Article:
Should You Guess on the SAT?
It’s no secret that the SAT has undergone some significant changes over the years. Along with an increased emphasis on logic and reasoning, the 2016 test removed the penalty for incorrect responses. While previous test-takers suffered a 1/4 point deduction per wrong answer (as opposed to no penalty for questions left blank), the new version lets you try your luck with impunity. In other words, guessing can only help your score now, not hurt it.
Tips for Guessing Wisely
Just because The College Board no longer penalizes test-takers for incorrect guesses doesn’t mean you should fill in your SAT responses without thinking. Rather than take a shot in the dark on tricky questions, follow the below suggestions for guessing wisely:
Cross Out Answers That Are Blatantly Incorrect
Why would you want to decide among four answer choices when you could guess from just two? Before making your selection, take time to see if you can eliminate any answers that are clearly incorrect. For example, writing section responses that include grammatical errors, like punctuation problems, are almost certainly going to be wrong.
Stick to Your First Choice
You’ve probably heard it before, but studies confirm that an individual’s first guess is most often the best one. If your instinct told you to select a particular response, try to avoid changing your answer unless you’re confident you made a mistake.
Reading and Writing Tips
Listen to Logic
Because SAT Reading passages are taken from real science and history texts, answers must not only align with the content of the supplied writings but also the real-life events that inspired them. So, if you know even a little about the topic in question, you can use this knowledge when selecting an answer. On the other hand, if an answer doesn’t seem sensible, you can probably rule it out as illogical.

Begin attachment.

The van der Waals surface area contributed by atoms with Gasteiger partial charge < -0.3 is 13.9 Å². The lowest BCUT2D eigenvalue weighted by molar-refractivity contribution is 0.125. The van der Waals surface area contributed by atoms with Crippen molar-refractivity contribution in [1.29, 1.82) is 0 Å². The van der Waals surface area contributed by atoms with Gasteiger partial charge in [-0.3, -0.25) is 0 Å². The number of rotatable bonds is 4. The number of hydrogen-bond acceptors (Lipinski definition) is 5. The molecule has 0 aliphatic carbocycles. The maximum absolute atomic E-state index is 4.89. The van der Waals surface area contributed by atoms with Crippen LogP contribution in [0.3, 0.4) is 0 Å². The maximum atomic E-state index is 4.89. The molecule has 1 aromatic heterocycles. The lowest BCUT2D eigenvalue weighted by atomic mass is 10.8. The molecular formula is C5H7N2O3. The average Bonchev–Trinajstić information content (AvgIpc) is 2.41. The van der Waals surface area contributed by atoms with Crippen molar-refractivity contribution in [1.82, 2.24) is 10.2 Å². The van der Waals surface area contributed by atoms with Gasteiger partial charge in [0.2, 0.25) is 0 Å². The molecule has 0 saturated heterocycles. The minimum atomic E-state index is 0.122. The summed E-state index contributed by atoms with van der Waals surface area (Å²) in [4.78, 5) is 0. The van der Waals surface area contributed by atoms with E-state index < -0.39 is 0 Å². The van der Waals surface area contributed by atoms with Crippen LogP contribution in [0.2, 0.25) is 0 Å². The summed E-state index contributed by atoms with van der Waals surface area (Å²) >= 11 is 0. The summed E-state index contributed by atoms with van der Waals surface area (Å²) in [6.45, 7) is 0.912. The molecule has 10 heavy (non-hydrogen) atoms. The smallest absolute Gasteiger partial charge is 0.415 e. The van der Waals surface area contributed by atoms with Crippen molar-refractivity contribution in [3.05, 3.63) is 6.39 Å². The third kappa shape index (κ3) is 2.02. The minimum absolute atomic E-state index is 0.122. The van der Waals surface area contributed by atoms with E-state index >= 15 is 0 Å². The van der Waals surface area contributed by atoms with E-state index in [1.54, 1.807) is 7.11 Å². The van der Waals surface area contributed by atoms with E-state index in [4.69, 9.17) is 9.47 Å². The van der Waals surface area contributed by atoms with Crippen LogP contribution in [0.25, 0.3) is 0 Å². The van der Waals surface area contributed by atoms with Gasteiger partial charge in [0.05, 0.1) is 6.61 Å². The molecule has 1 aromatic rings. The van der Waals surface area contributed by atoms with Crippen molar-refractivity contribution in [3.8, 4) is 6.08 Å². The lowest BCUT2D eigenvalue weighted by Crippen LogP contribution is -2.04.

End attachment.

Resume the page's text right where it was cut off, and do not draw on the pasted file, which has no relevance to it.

Pay Attention to Connotation and Context
If you’re struggling with a particular passage on the Reading section, consider revisiting the relevant portion for positive and negative words as well as general tone. For example, if a question asks whether the author is happy or sad about the subject matter, try to find words in the text that convey one of these emotions. Considering the connotation of the language used can help you eliminate wrong choices right off the bat; so if you still have to guess, you’re choosing from fewer options.
Choose the Shortest Answer
It’s not always true, but short answers are often the correct ones on the SAT Writing section. When trying to decide between two or more answers, the ones that seem wordy or repetitive are often incorrect. When in doubt, choose the simplest, clearest answer over longer, more complex ones.
Read Over Your Options Again
If you have the time, consider taking a guess on a question and then coming back to review your choice later, after you’ve completed the rest of the test. While it’s generally best to go with your first instinct, sometimes rereading a question (and the possible responses) can help you see things you missed the first time around, such as grammatical errors. For best results, look out for those sentences that sound awkward or just plain wrong.
Plug It In
You probably won’t have time to use this strategy on every equation question you’re uncertain about. However, you might want to employ it in cases when you’re considering one or two possible responses. Using this tip, test-takers literally try to plug all possible answers into the equation to determine which is correct. Time permitting, this strategy can be an effective one for narrowing down responses and making the best possible guess.
If All Else Fails
Whenever possible, the CollegeVine team recommends making educated guesses on questions you don’t know. However, if you truly have no clue which answer is the right one, consider using the Letter of the Day strategy. According to Kaplan, test-takers are better off choosing one letter for wild guesses and using it consistently across the SAT. By selecting one letter and using it for all random guesses, you boost your odds of responding correctly at least some of the time.
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